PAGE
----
WILMINGTON — Tuesday’s 2-1 loss to Vancouver didn’t sit well for the Bruins. But after having a day off on Wednesday to decompress, they have left it in the past. Now, it’s on to New Jersey.
“I think we’re happy with how we’re playing and improving and stuff, and I think it’s just about scoring goals,” said defenseman Dougie Hamilton following Thursday’s practice at Ristuccia Arena. “We have to stay confident and positive, and keep trying our best to score goals, and hopefully, that will win us games.”
Of course, there are some elements from the game against the Canucks that the Bruins would like to take with them to the Garden State. There are elements from the last several games, in fact, that the B’s would like to hold on to. They peppered the net with shots. They played sound defensively. There were no lengthy lapses in effort.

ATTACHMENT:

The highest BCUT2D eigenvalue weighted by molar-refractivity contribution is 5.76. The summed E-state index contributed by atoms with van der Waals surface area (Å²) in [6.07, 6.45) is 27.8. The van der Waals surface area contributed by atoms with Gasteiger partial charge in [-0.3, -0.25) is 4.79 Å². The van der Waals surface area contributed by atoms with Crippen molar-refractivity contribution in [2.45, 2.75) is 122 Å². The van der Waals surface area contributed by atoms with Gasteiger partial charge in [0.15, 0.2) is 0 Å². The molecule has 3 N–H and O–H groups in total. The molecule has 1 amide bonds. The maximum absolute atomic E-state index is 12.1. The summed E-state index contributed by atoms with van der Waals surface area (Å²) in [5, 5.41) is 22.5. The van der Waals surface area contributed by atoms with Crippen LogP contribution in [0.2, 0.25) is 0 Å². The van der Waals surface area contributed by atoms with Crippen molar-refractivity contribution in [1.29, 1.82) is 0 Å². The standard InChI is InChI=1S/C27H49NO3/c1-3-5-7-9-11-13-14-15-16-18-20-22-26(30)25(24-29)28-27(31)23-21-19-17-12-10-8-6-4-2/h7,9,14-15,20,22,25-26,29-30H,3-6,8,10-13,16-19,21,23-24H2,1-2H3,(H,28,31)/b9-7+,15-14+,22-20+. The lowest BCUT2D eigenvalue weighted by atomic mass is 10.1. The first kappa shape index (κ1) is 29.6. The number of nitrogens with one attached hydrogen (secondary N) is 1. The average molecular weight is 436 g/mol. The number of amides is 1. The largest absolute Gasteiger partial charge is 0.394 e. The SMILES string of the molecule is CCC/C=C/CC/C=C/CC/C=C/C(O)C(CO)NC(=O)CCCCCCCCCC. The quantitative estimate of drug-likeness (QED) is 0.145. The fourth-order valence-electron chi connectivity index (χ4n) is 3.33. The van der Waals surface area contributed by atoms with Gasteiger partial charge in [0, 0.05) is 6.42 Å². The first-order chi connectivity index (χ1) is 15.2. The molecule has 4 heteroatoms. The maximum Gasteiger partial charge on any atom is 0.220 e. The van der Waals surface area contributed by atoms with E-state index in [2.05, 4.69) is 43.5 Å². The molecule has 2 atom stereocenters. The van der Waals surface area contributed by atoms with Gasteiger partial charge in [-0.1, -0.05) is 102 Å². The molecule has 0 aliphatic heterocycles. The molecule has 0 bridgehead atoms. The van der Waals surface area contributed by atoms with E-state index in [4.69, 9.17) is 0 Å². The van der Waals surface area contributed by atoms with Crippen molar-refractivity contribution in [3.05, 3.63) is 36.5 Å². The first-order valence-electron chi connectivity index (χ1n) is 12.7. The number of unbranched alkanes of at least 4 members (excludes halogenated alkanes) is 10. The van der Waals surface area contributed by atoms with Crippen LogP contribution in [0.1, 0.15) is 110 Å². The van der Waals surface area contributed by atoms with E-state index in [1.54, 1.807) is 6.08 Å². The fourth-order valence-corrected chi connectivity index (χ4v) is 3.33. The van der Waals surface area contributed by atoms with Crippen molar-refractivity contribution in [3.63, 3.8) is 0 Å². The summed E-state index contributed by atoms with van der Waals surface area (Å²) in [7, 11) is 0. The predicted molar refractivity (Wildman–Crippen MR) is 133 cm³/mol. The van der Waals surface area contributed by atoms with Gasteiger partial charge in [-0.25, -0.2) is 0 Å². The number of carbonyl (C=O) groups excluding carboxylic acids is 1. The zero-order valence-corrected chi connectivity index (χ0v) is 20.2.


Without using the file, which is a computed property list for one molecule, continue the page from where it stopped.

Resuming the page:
Now, the B’s just need to find a way to put the puck in the back of the net.
BOSTON — The Bruins had chances on Tuesday night. Lots of chances.
But as Head Coach Claude Julien said after a 2-1 loss to Vancouver, they just didn’t take advantage of them.
“I think that the only thing we talk about here is pretty simple: It’s not the offense; it’s the lack of finish,” Julien said. “I think when you come back from a long road trip like we did, we all know that that first game becomes a challenge, and I thought our guys handled it well. I thought we came out there, skated, worked hard, dominated the game.
“[We] had lots of shots and scoring chances, but the inability to finish is the only reason that we’re sitting here tonight with a loss.”
BOSTON — About 10 days ago, when the Bruins last faced the Canucks in Vancouver, they were not at their best.
They intended to kick off a five-game road swing the right way — with a victory — and return to playing the way they had throughout January and at the beginning of February.